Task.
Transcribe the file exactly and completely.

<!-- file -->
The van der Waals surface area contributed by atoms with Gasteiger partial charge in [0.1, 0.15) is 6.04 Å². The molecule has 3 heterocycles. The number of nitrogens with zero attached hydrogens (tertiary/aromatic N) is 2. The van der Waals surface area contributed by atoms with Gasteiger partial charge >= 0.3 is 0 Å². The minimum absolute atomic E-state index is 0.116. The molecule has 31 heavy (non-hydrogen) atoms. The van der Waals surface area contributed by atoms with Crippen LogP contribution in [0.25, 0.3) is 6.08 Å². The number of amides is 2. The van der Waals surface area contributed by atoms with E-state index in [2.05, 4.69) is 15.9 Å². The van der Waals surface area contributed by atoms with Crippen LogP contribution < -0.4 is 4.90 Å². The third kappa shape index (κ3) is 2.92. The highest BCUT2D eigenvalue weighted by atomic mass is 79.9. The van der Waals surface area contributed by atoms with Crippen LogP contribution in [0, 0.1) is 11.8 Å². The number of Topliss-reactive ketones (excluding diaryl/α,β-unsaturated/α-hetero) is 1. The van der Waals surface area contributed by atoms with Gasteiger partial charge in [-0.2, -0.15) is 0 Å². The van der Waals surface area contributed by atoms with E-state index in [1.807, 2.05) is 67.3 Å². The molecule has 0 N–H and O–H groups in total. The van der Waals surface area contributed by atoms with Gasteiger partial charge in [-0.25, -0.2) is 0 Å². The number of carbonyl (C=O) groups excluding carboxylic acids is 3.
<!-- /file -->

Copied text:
The van der Waals surface area contributed by atoms with Gasteiger partial charge in [0.1, 0.15) is 6.04 Å². The molecule has 3 heterocycles. The number of nitrogens with zero attached hydrogens (tertiary/aromatic N) is 2. The van der Waals surface area contributed by atoms with Gasteiger partial charge >= 0.3 is 0 Å². The minimum absolute atomic E-state index is 0.116. The molecule has 31 heavy (non-hydrogen) atoms. The van der Waals surface area contributed by atoms with Crippen LogP contribution in [0.25, 0.3) is 6.08 Å². The number of amides is 2. The van der Waals surface area contributed by atoms with E-state index in [2.05, 4.69) is 15.9 Å². The van der Waals surface area contributed by atoms with Crippen LogP contribution < -0.4 is 4.90 Å². The third kappa shape index (κ3) is 2.92. The highest BCUT2D eigenvalue weighted by atomic mass is 79.9. The van der Waals surface area contributed by atoms with Crippen LogP contribution in [0, 0.1) is 11.8 Å². The number of Topliss-reactive ketones (excluding diaryl/α,β-unsaturated/α-hetero) is 1. The van der Waals surface area contributed by atoms with Gasteiger partial charge in [-0.2, -0.15) is 0 Å². The van der Waals surface area contributed by atoms with E-state index in [1.807, 2.05) is 67.3 Å². The molecule has 0 N–H and O–H groups in total. The van der Waals surface area contributed by atoms with Gasteiger partial charge in [-0.25, -0.2) is 0 Å². The number of carbonyl (C=O) groups excluding carboxylic acids is 3.